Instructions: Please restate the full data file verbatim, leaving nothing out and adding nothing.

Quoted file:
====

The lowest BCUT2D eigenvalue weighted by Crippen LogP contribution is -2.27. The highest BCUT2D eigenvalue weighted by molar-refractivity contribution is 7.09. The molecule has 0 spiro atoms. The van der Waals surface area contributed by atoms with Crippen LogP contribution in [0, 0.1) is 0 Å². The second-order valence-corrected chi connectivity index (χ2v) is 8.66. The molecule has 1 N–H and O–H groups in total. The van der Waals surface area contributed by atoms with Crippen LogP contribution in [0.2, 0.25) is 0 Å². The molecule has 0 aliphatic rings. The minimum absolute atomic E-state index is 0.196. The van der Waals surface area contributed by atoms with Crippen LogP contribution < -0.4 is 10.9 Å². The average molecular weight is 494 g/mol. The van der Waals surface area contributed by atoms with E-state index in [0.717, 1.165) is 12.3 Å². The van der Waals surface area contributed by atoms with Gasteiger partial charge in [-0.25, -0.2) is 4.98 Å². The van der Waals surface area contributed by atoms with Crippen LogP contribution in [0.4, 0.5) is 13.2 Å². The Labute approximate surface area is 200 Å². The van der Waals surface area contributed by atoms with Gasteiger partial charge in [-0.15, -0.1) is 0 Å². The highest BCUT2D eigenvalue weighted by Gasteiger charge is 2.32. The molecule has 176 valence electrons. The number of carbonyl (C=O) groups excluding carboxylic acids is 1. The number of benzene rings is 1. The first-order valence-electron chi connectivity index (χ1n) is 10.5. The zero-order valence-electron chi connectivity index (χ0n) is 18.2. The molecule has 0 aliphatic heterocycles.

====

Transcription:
The lowest BCUT2D eigenvalue weighted by Crippen LogP contribution is -2.27. The highest BCUT2D eigenvalue weighted by molar-refractivity contribution is 7.09. The molecule has 0 spiro atoms. The van der Waals surface area contributed by atoms with Crippen LogP contribution in [0, 0.1) is 0 Å². The second-order valence-corrected chi connectivity index (χ2v) is 8.66. The molecule has 1 N–H and O–H groups in total. The van der Waals surface area contributed by atoms with Crippen LogP contribution in [0.2, 0.25) is 0 Å². The molecule has 0 aliphatic rings. The minimum absolute atomic E-state index is 0.196. The van der Waals surface area contributed by atoms with Crippen LogP contribution < -0.4 is 10.9 Å². The average molecular weight is 494 g/mol. The van der Waals surface area contributed by atoms with E-state index in [0.717, 1.165) is 12.3 Å². The van der Waals surface area contributed by atoms with Gasteiger partial charge in [-0.25, -0.2) is 4.98 Å². The van der Waals surface area contributed by atoms with Crippen LogP contribution in [0.4, 0.5) is 13.2 Å². The Labute approximate surface area is 200 Å². The van der Waals surface area contributed by atoms with Gasteiger partial charge in [-0.15, -0.1) is 0 Å². The highest BCUT2D eigenvalue weighted by Gasteiger charge is 2.32. The molecule has 176 valence electrons. The number of carbonyl (C=O) groups excluding carboxylic acids is 1. The number of benzene rings is 1. The first-order valence-electron chi connectivity index (χ1n) is 10.5. The zero-order valence-electron chi connectivity index (χ0n) is 18.2. The molecule has 0 aliphatic heterocycles.